I’m not trying to be a smart-ass. I’m really curious. If it is wrong for humans to punish people who have rejected them, why is it ok in your spiritual belief system for your loving, perfect God to do just that on a mass, horrific scale?

    Doesn’t that set up a cognitive dissonance for you? It does for me.

    If you believe that your loving, perfect God can exact terrible retribution on those who reject him simply because he is the person/being with the greater power why shouldn’t that same morality be used in interpersonal interactions between humans: might makes right.

    And if you allow for your God’s retaliatory behavior simply because he is our “Creator”, shouldn’t parents who “create” children have the same right and therefore be allowed to inflict horrific, never-ending punishment on their children just because “we made them”?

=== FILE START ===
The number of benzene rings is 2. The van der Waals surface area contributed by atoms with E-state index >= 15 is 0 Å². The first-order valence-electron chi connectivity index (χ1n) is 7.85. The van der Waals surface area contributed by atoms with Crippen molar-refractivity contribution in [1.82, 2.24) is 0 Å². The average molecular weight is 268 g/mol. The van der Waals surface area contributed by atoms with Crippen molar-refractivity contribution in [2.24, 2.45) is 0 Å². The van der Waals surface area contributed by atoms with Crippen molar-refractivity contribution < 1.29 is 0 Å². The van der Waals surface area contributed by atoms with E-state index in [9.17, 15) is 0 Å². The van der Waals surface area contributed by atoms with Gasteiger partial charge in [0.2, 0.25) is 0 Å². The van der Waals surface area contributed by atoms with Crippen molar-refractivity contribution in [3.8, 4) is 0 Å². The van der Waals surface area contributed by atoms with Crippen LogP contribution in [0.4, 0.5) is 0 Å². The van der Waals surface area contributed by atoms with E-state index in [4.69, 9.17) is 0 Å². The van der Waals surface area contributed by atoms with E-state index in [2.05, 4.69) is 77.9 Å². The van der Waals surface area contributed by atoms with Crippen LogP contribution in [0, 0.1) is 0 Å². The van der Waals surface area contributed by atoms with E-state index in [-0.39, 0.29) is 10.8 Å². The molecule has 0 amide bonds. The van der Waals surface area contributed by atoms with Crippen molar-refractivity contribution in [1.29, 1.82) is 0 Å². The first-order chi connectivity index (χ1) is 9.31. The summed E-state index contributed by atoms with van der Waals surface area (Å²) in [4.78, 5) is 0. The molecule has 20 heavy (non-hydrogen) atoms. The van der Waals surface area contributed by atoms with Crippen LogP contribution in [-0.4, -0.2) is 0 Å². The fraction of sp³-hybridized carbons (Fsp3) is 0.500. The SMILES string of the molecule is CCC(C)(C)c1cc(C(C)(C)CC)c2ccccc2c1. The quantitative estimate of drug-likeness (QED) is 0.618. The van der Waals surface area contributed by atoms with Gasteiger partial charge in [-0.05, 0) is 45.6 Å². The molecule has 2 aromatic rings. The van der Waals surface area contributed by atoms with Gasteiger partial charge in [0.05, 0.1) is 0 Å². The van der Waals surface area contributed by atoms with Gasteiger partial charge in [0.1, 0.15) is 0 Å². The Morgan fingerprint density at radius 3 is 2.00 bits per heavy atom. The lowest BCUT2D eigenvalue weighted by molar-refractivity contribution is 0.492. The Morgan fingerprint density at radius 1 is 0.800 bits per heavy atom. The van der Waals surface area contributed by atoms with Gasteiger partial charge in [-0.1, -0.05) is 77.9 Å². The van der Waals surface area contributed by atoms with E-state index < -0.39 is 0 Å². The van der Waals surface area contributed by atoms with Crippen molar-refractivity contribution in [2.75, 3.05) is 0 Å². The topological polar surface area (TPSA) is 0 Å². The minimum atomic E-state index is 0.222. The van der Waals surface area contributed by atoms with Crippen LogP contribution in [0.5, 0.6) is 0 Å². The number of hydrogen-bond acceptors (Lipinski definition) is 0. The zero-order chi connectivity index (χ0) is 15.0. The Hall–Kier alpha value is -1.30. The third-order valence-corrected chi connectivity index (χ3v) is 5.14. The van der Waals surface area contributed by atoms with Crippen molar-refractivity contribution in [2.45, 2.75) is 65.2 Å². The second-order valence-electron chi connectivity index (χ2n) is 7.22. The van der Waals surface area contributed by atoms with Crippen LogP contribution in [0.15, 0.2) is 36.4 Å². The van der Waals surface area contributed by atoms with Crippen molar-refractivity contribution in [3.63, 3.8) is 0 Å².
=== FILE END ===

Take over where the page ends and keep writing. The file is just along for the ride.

Either “might makes right” or your God is not as “good” as he alleges he is.

  5. Adam Julians says:

    “why is it ok in your spiritual belief system for your loving, perfect God [to punish people who have rejected him]”… “why do Christians believe in a God who invokes the most horrific of reprisals if we choose not to reciprocate his love”

    This would not be about personal “spiritual belief system” but about fact or fiction. If true is true for everyone, if false is false for everyone, not about different for one person or for Christians to anyone else.

    What if the fact is that God is present, loving perfectly and the source of much good and to “punish” and invoke “the most horrific of reprisals” is to weep about people who have not returned his love but rejected him and say “OK have it your way?”